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JAMA Patient Page
September 22/29, 2020

High Blood Pressure

Author Affiliations
  • 1University of California, Davis
  • 2Associate Editor, JAMA Network Open
JAMA. 2020;324(12):1254-1255. doi:10.1001/jama.2020.11289

High blood pressure is a common condition in the US that increases the risk of stroke and heart disease.

Blood pushing against the walls of arteries in the body creates pressure, which generally varies throughout the day. High blood pressure, also known as hypertension, is blood pressure that is consistently higher than what is considered normal. There are 2 types of blood pressure measures: systolic and diastolic. Systolic blood pressure is the pressure in the arteries when the heart beats, while diastolic pressure is the pressure in the arteries when the heart rests. Normal systolic blood pressure is less than 120 millimeters of mercury (mm Hg), and normal diastolic blood pressure is less than 80 mm Hg, together described as 120/80 mm Hg. High blood pressure may be defined slightly differently by clinicians because some guidelines suggest that high blood pressure is that which is consistently higher than 130/80 mm Hg, while other guidelines suggest higher than 140/90 mm Hg.

Symptoms of High Blood Pressure

High blood pressure often has no warning signs or symptoms, which can make it difficult for individuals to know they have it.

Uncontrolled high blood pressure over long periods of time can lead to serious medical conditions such as heart failure or heart attack, stroke, vision problems, and kidney disease.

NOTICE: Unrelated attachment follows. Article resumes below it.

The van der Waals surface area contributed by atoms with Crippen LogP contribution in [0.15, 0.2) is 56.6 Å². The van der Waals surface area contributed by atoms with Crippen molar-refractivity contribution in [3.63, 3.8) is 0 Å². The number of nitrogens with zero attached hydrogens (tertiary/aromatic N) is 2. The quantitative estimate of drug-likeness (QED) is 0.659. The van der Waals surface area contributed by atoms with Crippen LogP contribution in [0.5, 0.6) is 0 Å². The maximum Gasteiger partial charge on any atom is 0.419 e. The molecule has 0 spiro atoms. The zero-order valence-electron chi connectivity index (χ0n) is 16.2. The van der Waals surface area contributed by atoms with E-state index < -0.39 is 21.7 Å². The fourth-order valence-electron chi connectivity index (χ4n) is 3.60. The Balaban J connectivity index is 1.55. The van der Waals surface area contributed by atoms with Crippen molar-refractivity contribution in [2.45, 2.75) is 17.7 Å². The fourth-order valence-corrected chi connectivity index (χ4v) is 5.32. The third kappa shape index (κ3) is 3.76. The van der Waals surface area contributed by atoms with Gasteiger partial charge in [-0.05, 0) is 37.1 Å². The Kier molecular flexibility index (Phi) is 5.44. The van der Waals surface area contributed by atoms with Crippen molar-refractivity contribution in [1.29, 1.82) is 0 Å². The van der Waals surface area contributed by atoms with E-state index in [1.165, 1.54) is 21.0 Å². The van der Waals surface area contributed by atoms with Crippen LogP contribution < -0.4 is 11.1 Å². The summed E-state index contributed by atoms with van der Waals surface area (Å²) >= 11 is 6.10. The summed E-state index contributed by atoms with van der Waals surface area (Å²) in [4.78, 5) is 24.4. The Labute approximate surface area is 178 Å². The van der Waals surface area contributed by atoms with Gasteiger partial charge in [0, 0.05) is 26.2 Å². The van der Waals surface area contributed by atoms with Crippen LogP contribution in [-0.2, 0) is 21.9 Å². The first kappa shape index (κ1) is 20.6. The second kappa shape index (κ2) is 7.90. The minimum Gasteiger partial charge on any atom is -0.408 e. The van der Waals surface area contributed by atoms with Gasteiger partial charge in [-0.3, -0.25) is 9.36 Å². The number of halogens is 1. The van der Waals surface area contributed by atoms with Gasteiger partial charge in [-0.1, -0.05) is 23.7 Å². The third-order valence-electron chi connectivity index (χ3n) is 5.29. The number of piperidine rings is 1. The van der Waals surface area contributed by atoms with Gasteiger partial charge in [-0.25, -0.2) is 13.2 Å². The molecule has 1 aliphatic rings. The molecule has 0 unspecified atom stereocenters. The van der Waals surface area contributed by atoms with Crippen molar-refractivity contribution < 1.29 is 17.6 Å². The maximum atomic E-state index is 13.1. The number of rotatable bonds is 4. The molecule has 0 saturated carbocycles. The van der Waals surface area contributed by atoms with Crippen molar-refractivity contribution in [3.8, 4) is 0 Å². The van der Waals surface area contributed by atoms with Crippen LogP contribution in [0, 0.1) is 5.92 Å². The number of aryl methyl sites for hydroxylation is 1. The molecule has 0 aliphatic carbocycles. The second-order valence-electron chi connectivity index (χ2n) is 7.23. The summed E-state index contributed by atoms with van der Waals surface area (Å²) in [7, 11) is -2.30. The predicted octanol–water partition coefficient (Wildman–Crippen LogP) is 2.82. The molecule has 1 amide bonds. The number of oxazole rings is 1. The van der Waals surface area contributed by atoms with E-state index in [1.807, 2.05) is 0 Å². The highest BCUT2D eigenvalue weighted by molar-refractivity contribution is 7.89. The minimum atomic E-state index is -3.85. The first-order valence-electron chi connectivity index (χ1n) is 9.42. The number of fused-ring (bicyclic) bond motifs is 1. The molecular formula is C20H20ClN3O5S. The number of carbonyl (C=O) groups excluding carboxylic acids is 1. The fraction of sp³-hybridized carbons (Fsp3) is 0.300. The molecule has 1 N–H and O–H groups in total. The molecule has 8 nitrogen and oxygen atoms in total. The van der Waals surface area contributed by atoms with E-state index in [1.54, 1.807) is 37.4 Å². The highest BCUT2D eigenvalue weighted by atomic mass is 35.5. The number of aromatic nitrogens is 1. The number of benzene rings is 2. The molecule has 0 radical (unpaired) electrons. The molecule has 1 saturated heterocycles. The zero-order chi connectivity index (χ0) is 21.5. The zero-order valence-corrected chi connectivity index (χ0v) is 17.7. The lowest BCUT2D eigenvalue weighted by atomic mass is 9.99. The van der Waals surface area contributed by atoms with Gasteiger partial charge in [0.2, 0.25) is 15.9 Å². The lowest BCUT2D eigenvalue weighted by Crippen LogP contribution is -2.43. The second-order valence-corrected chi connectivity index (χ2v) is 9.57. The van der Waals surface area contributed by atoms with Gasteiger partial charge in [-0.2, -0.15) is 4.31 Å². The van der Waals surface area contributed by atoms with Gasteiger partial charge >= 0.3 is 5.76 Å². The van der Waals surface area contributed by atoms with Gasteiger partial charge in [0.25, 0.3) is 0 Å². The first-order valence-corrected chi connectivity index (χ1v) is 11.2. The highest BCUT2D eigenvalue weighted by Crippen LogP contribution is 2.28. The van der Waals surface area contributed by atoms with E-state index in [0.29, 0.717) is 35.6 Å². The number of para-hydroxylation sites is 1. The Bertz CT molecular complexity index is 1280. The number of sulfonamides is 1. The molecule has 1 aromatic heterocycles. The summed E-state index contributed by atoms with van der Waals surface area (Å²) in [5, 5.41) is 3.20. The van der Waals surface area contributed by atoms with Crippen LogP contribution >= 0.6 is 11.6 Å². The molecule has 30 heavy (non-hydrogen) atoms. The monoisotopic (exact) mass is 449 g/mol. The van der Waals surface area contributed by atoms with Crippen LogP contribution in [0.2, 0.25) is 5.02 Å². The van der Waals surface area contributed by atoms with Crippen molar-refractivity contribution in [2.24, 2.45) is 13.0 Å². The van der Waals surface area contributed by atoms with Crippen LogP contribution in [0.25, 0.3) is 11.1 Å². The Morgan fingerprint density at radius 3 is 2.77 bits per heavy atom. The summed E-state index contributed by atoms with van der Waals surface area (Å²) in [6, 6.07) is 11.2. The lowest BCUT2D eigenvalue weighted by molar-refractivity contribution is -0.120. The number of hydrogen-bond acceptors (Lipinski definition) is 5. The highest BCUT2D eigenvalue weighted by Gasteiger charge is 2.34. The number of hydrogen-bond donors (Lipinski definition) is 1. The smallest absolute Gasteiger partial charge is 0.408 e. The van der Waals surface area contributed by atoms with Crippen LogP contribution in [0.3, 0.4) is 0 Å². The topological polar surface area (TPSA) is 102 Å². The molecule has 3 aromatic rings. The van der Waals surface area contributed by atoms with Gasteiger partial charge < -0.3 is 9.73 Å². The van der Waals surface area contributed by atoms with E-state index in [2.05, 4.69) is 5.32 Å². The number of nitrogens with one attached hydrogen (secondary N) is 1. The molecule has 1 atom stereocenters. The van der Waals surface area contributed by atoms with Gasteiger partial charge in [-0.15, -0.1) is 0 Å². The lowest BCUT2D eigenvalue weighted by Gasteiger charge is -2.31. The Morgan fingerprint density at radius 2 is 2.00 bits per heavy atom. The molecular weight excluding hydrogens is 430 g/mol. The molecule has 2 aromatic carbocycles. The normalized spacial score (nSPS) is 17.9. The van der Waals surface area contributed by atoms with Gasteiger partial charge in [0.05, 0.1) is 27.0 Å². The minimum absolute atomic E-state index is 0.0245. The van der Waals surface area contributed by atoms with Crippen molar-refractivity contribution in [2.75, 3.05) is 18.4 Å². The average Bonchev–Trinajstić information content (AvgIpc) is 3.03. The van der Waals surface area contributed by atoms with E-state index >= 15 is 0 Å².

Preventing High Blood Pressure

There are several known risk factors for developing high blood pressure, including unhealthy diet, physical inactivity, obesity, tobacco use, and excess alcohol use. In the US, older adults, women, and Black individuals also have a higher risk of developing high blood pressure. Some people with a family history of high blood pressure may also have an increased risk.

The most important ways to prevent high blood pressure are to maintain a healthy diet and regular physical activity along with limiting alcohol intake and avoiding tobacco use.

Diagnosis and Treatment

High blood pressure is diagnosed by measuring blood pressure at a doctor’s office, at a pharmacy, or with an at-home monitor. Many people can lower their blood pressure through lifestyle changes such as engaging in 30 minutes of physical activity 5 days a week, eating a healthy diet that includes fresh fruits and vegetables and limits salt and alcohol intake, not smoking, and managing stress. Some people may need to take medication in addition to these lifestyle changes to lower their blood pressure to a healthy range. You may be asked to regularly monitor your blood pressure if you are being treated for high blood pressure, either with a home monitor or at a pharmacy that offers blood pressure monitoring. Talk to your doctor before starting medication to treat high blood pressure.

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Article Information

Conflict of Interest Disclosures: None reported.

Sources: Centers for Disease Control and Prevention. https://www.cdc.gov/bloodpressure/facts.htm

American College of Cardiology

Muntner P, Hardy ST, Fine LJ, et al. Trends in blood pressure control among US adults with hypertension, 1999-2000 to 2017-2018. JAMA. Published September 22, 2020. doi:10.1001/jama.2020.14545